So Retaso Rugs Are on Vogue Now: Here’s What’s Going On

Filipinos had a lot to say about it.

vogue retaso rugs
PHOTO BY Instagram/voguerunway, Twitter/itsmemikoreyes

( In the last 24 hours, the Internet on this side of the world has been ablaze with mostly political-rally videos along with some Oscar-nom reactions and interestingly, a seemingly innocuous article from American Vogue featuring New York-based artist Elise McMahon. Here's a quick rundown of what's going on: McMahon, founder of design studio LikeMindedObjects, is being lauded over in the Western world for her T-shirt Waste Loom. The artist created (and now sells) a large wooden frame that she uses to make 18x18-inch woven fabrics out of old T-shirts. Now, let's get out of the way what every Filipino on the TL is reacting to: McMahon's woven fabrics look pretty much identical to the humble retaso rug. Imagine the kind of rugs most Pinoys would have on their kitchen floors hanging like art pieces all over a brightly lit room—that's what you'll see on Vogue's article as well as on McMahon's Instagram page.


It's easy to see why Filipinos would have a strong reaction to this. These types of mats are neither a luxury nor necessarily an art piece in the Philippines, but rather a mundane part of everyday life as well as a primary source of income for lower-income families. They're typically made from excess fabric scraps (a.k.a. retaso) that are collected by factory workers who sew them together into mats or rugs. Though they're also made with sustainable practices, well, to put if bluntly, it's unexpected to see them on a publication like Vogue.

Here's how Filipino Twitter is reacting to Elise McMahon's woven fabrics, which are pretty much identical to retaso rugs:

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The comments section on Vogue Runway's Instagram post on McMahon's fabrics has also gotten some fiery reacts:

vogue runway retaso rugs elise mcmahon
PHOTO BY Instagram/voguerunway
vogue runway retaso rugs elise mcmahon
PHOTO BY Instagram/voguerunway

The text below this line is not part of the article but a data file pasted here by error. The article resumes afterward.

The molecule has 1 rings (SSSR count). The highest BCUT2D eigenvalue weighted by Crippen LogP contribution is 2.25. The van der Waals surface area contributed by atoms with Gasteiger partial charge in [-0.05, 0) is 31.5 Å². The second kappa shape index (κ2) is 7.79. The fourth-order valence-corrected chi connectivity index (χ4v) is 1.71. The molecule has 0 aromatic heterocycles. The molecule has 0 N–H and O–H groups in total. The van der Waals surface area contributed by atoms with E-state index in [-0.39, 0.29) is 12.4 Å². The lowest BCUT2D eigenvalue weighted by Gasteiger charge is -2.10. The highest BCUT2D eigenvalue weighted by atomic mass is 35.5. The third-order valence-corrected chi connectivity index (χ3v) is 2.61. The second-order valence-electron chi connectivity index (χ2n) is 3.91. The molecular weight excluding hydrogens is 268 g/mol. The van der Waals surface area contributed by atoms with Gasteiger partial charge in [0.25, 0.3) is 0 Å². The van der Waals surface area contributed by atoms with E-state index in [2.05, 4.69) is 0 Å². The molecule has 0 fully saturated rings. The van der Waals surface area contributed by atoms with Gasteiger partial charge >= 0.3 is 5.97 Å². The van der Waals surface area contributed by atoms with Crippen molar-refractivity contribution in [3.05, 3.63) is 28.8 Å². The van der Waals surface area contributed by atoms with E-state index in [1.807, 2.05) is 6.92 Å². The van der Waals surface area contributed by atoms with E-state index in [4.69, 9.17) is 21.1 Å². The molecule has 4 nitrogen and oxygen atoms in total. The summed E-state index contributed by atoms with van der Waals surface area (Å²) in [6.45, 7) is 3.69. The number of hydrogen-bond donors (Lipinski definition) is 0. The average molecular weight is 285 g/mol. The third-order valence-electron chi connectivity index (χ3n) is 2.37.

Now, let's clarify a few things here: McMahon is not selling retaso rugs. On the LikeMindedObjects website, you'll find the T-shirt Waste Loom she developed (along with friend and textile artist Francesca Capone) in order to make the woven fabrics. The studio is is selling the loom in order to encourage Americans to recycle their own old T-shirts, turn them into usable fabrics, and keep them out of landfills. The loom is priced at U.S. $200 (roughly P10,281)—a luxury for most, especially compared to what factory workers and communities in the Philippines who make retaso rugs charge for them—and it's brought up some interesting conversations about sustainability and the commidification of it.


As Twitter user @yourtitakate points out, it’s become common for first-world countries to "take a concept or product that already exists or is being done by communities in the global south, build your brand on it, then charge hundreds or even thousands of dollars [for it],” thereby and profiting off of products that typically benefit those in lower economic brackets while also white-washing practices that have long been associated with people and communities outside of the global north.


Another Twitter user (@TATAMOCHII) notes that "we’ve been upcycling fabrics in the Philippines…it’d be great to feature the amazing Filipinos [who have been] doing these colorful designs for decades.”

User @AlyssaAshleyC further explored this point saying, "Imagine the success our marginalized sectors would achieve if they are only given the chance to showcase what they can do? Imagine if they are given the same opportunity to celebrate creativity for the community?" [sic]


There's a long and nuanced conversation to be had about sustainable products and practices: Who benefits from them? Who has access to them? And so on. While McMahon's $200 looms are a well-intentioned idea in theory, they're also a practice that many (even in the United States) won't be able to afford. Sustainability in any part of the world can be a good thing, but it's important to inspect and even be skeptical of brands and figures willing to not only commodify it at such exorbitant rates, but to do so without first learning about where such practices come from.

And if there's a final takeaway from this issue—which is one that's worth continually talking about—perhaps it's this: Maybe it's time to reframe our perspective on the humble retaso rug and the people who make them. The woven mats are not only soft, durable, and functional, but also inherently sustainable and beneficial to lower-income households. Perhaps they deserve more praise than we've been giving them all along.  It may be high time to laud the everyday Filipinos who have been making the retaso rugs we've used and relied on for decades—in the same way Vogue praises McMahon—long before sustainability was ever trendy.

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